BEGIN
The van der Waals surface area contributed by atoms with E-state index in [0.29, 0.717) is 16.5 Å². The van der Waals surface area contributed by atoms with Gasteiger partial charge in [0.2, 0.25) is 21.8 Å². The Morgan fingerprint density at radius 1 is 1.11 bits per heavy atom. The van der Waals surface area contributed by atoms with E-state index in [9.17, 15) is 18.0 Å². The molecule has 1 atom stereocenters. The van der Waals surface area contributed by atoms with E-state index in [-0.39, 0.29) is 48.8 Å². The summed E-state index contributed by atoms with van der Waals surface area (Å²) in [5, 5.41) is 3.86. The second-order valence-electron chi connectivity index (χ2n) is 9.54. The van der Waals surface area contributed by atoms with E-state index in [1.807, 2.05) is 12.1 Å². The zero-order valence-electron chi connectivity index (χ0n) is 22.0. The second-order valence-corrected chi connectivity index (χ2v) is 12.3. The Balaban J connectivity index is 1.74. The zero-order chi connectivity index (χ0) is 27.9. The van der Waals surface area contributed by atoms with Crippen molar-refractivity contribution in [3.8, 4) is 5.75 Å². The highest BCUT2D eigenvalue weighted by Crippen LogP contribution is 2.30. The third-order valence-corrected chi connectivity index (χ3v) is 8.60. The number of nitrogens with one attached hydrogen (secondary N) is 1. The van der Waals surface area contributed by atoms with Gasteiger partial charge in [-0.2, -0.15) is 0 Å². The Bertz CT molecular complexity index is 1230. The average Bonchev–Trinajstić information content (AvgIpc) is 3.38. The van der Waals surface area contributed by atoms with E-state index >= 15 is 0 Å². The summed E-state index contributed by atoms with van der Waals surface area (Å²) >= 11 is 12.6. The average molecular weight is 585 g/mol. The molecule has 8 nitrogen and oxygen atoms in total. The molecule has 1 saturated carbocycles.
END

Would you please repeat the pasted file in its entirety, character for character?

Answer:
The van der Waals surface area contributed by atoms with E-state index in [0.29, 0.717) is 16.5 Å². The van der Waals surface area contributed by atoms with Gasteiger partial charge in [0.2, 0.25) is 21.8 Å². The Morgan fingerprint density at radius 1 is 1.11 bits per heavy atom. The van der Waals surface area contributed by atoms with E-state index in [9.17, 15) is 18.0 Å². The molecule has 1 atom stereocenters. The van der Waals surface area contributed by atoms with E-state index in [-0.39, 0.29) is 48.8 Å². The summed E-state index contributed by atoms with van der Waals surface area (Å²) in [5, 5.41) is 3.86. The second-order valence-electron chi connectivity index (χ2n) is 9.54. The van der Waals surface area contributed by atoms with E-state index in [1.807, 2.05) is 12.1 Å². The zero-order valence-electron chi connectivity index (χ0n) is 22.0. The second-order valence-corrected chi connectivity index (χ2v) is 12.3. The Balaban J connectivity index is 1.74. The zero-order chi connectivity index (χ0) is 27.9. The van der Waals surface area contributed by atoms with Crippen molar-refractivity contribution in [3.8, 4) is 5.75 Å². The highest BCUT2D eigenvalue weighted by Crippen LogP contribution is 2.30. The third-order valence-corrected chi connectivity index (χ3v) is 8.60. The number of nitrogens with one attached hydrogen (secondary N) is 1. The van der Waals surface area contributed by atoms with Gasteiger partial charge in [-0.2, -0.15) is 0 Å². The Bertz CT molecular complexity index is 1230. The average Bonchev–Trinajstić information content (AvgIpc) is 3.38. The van der Waals surface area contributed by atoms with E-state index >= 15 is 0 Å². The summed E-state index contributed by atoms with van der Waals surface area (Å²) >= 11 is 12.6. The average molecular weight is 585 g/mol. The molecule has 8 nitrogen and oxygen atoms in total. The molecule has 1 saturated carbocycles.